"He's a good player. He's going to push for minutes because he's a good basketball player. He knows how to play. Can't speed him up, he's got a plethora of shots, makes simple plays," Rivers said Tuesday. "This kid knows how to defend, he talks on defense."
Maybe this says more about my goofy priorities observing a game, but one play stood out about all the rest despite being pretty unimportant to the outcome.
With Tacko Fall's back turned late in the first quarter, Ben Simmons decided he was going to gamble for a steal. When he failed to come up with the ball, it could have led to a wide-open three for Jayson Tatum, but Furkan Korkmaz (longtime owner of a brutal defensive rep) timed his rotation and positioned himself so that his vacated man could be covered and he could funnel Tatum toward his big man if he got beat. Tatum settled for a tough three instead.
Watch the upper left corner of the clip, just below the basket. You can see Justin Anderson rise to his feet mid-possession, and when Korkmaz executes, Anderson begins clapping, yelling "Good job! Good job!" at the top of his lungs in appreciation for his teammate.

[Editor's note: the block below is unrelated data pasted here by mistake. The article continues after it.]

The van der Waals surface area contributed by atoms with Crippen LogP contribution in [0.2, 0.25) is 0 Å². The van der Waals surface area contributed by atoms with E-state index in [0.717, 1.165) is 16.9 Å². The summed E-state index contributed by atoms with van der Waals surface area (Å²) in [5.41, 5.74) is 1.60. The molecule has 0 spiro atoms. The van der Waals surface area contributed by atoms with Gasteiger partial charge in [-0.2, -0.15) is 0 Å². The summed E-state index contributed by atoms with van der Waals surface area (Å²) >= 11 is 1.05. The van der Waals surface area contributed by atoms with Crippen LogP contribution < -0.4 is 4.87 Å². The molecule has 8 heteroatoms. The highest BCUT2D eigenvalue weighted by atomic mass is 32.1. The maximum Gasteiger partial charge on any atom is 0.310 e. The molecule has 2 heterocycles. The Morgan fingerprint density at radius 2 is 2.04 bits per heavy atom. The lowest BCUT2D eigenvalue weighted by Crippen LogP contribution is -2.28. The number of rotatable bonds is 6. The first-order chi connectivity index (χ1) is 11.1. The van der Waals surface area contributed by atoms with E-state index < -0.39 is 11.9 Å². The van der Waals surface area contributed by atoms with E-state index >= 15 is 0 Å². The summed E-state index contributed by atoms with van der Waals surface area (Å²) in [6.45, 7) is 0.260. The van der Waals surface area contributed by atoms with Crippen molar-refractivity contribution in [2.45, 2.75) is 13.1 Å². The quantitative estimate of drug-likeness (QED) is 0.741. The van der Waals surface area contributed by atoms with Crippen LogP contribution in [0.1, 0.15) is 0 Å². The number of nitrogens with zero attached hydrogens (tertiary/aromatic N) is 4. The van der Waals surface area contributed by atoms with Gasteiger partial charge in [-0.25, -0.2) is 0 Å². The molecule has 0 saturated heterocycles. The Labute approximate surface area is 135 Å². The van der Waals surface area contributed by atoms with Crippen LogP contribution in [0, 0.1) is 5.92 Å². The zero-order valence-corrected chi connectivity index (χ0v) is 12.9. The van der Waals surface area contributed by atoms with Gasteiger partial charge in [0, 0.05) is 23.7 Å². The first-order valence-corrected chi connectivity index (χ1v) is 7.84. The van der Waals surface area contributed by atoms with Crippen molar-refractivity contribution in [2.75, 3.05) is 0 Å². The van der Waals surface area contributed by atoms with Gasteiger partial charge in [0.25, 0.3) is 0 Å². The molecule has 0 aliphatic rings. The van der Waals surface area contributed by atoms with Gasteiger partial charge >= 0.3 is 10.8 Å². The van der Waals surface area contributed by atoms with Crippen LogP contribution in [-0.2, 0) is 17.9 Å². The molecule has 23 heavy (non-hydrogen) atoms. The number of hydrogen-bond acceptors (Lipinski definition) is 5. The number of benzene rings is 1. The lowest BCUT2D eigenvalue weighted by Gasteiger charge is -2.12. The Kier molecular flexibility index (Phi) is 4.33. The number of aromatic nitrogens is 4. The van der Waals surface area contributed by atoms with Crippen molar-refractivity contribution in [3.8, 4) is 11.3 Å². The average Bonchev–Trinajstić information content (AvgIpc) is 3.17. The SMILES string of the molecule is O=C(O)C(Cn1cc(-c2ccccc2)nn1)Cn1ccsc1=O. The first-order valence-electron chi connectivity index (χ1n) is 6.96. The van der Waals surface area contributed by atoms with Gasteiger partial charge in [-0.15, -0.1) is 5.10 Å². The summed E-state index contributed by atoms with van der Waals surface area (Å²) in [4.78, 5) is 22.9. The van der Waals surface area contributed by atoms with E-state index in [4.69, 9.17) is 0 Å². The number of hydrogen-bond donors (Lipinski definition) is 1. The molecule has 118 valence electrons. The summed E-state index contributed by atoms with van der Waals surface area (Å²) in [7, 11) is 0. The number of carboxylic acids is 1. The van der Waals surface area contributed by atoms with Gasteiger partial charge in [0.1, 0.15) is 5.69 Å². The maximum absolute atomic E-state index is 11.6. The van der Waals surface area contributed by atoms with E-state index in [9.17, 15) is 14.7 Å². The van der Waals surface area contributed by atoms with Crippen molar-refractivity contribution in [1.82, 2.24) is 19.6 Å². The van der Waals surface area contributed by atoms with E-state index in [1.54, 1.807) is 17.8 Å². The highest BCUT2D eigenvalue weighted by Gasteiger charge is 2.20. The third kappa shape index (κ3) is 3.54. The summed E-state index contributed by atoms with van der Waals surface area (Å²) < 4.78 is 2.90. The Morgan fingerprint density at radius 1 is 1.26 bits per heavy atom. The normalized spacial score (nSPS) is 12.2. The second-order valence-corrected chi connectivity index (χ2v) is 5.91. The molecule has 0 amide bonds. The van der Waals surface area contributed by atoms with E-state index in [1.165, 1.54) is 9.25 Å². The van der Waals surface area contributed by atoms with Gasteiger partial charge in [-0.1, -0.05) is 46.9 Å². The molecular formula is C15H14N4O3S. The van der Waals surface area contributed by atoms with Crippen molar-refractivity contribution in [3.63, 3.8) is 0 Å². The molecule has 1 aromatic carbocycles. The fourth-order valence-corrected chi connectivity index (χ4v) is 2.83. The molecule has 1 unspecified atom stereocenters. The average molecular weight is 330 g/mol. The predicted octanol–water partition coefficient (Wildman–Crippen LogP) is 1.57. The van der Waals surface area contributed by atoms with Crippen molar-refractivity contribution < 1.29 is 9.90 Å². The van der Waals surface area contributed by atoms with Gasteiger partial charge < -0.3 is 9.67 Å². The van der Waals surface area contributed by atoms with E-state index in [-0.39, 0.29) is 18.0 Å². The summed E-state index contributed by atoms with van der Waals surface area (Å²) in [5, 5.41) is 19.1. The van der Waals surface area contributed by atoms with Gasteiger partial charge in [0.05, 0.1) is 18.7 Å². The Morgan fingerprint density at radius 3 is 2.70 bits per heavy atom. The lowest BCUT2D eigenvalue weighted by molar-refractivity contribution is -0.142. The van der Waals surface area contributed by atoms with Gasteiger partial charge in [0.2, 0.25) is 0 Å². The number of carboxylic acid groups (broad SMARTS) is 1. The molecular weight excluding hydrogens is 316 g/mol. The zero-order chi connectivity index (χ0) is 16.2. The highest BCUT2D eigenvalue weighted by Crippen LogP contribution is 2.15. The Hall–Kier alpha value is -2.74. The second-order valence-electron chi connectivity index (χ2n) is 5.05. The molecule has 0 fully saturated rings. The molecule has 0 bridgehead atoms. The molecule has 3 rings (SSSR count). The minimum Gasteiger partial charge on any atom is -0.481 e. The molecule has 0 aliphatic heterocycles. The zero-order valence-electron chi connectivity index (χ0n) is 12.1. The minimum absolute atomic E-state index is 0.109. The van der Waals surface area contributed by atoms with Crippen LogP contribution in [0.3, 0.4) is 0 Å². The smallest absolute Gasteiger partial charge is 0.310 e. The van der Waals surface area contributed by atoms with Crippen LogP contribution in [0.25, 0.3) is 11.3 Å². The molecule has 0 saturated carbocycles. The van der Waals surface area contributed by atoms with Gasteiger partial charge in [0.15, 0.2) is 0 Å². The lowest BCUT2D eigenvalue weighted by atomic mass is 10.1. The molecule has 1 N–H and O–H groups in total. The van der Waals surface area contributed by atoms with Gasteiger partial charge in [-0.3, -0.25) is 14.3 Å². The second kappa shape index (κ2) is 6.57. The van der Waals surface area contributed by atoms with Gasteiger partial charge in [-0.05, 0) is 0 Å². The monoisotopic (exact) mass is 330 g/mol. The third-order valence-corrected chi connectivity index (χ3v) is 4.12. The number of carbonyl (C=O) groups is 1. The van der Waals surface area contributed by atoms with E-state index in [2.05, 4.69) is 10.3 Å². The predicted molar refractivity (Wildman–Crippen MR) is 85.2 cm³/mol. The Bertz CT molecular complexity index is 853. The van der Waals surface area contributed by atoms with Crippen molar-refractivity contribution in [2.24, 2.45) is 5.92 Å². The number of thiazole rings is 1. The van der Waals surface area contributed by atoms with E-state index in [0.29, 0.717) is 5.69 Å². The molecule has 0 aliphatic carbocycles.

That is just a small snapshot of how engaged the Sixers were on and off the floor on Tuesday. After a 2019-20 season filled with so many miserable moments and stretches of play, it was refreshing to see this team appreciating the little things, celebrating everyone from the stars to the rookies. The head coach even believes that the rookies are helping to foster the atmosphere.
"I think guys are very supportive," Rivers said. "We have some rooks that are extremely humble and want to listen. That actually pulls a team together, as strange as that sounds, because they want to be in as well. Joel and Ben, all the guys are engaged. But we got to keep it that way. We just can't do it early on and when you hit a bump it goes away. So you know it's good to see, I love the spirit.”
This team will ultimately succeed or fail on the merits of their stars. But when the chips are down, it's this sort of togetherness that has the chance to pull them through.